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Old 09-04-2007, 06:59 AM   #10
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With proper size wiring for the load, there will be no heat coiled or otherwise. The resistive load is greatly increased with too small of a conductor.

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Old 09-04-2007, 10:24 AM   #11
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There may be a little more inductive reactance with the power cord rapped on a take-up reel. Especially if the reel is of metal. However, surely the engineers have taken this into consideration. Also, as has been stated earlier, there is return current going back to the source which will create MMFs in the opposite direction.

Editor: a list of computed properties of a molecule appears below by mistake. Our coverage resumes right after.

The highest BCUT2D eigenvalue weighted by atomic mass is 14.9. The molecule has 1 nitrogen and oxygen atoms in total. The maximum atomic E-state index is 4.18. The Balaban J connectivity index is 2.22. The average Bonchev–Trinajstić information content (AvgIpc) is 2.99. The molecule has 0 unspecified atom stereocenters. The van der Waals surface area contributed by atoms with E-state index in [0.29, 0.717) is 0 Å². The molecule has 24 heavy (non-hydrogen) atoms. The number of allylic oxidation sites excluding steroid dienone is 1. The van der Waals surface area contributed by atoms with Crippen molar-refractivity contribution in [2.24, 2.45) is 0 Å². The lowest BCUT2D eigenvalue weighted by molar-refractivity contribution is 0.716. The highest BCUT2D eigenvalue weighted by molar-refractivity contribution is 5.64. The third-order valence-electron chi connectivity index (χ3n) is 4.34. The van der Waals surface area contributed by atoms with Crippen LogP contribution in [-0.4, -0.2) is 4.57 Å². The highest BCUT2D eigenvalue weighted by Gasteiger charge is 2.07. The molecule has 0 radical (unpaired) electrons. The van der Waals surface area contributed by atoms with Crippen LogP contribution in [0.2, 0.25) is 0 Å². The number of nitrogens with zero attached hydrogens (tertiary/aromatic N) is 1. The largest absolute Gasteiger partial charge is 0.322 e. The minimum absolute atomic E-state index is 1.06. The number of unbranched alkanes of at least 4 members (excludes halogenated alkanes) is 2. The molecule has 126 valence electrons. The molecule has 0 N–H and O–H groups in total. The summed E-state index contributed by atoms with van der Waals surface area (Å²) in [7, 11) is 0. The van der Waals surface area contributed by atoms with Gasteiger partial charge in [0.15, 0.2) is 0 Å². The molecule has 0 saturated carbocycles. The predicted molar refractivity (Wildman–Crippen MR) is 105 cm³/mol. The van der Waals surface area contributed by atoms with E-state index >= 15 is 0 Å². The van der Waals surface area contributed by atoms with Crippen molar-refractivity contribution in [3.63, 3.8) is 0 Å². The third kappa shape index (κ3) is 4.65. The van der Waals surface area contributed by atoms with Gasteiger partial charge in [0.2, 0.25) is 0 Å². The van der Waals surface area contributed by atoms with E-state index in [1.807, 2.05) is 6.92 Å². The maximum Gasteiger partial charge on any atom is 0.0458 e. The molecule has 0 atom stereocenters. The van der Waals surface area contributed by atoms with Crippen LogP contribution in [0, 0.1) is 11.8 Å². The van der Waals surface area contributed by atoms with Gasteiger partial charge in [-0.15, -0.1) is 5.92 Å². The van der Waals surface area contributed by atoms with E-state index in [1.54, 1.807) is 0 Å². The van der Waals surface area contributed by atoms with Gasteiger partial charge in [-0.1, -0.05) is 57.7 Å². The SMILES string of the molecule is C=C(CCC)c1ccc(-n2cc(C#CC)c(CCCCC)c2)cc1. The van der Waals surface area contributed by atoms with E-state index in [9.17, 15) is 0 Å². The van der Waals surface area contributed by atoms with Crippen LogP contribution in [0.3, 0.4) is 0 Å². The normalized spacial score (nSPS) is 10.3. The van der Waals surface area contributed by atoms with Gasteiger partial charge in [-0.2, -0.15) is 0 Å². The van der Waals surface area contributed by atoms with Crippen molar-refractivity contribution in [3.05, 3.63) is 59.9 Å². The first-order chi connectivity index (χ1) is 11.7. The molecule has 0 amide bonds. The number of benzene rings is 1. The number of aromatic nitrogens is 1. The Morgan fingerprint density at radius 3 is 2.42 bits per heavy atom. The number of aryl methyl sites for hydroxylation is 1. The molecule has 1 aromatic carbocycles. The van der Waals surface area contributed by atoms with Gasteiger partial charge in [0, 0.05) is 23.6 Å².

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Old 09-04-2007, 02:08 PM   #12
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So reading between the lines for this new to
class A's should I run all the cord off the
reel or reel off the lenght needed to box?

thanks
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Old 09-04-2007, 03:49 PM   #13
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Just pull out the length needed and leave the rest on the reel. Happy camping.
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Old 09-04-2007, 05:43 PM   #14
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The 'inductance' you could create by the cord being 'coiled' is extremely small, and the frequency is only 60 hz. You are not going to be able to detect it. You will have a bigger issue running a heavy load on the wire if its not big enough , therefore I^2*R of the wire and is what we call HEAT!! Now if you were up in the HF freq range, a few turns does help with antenna's if properly done.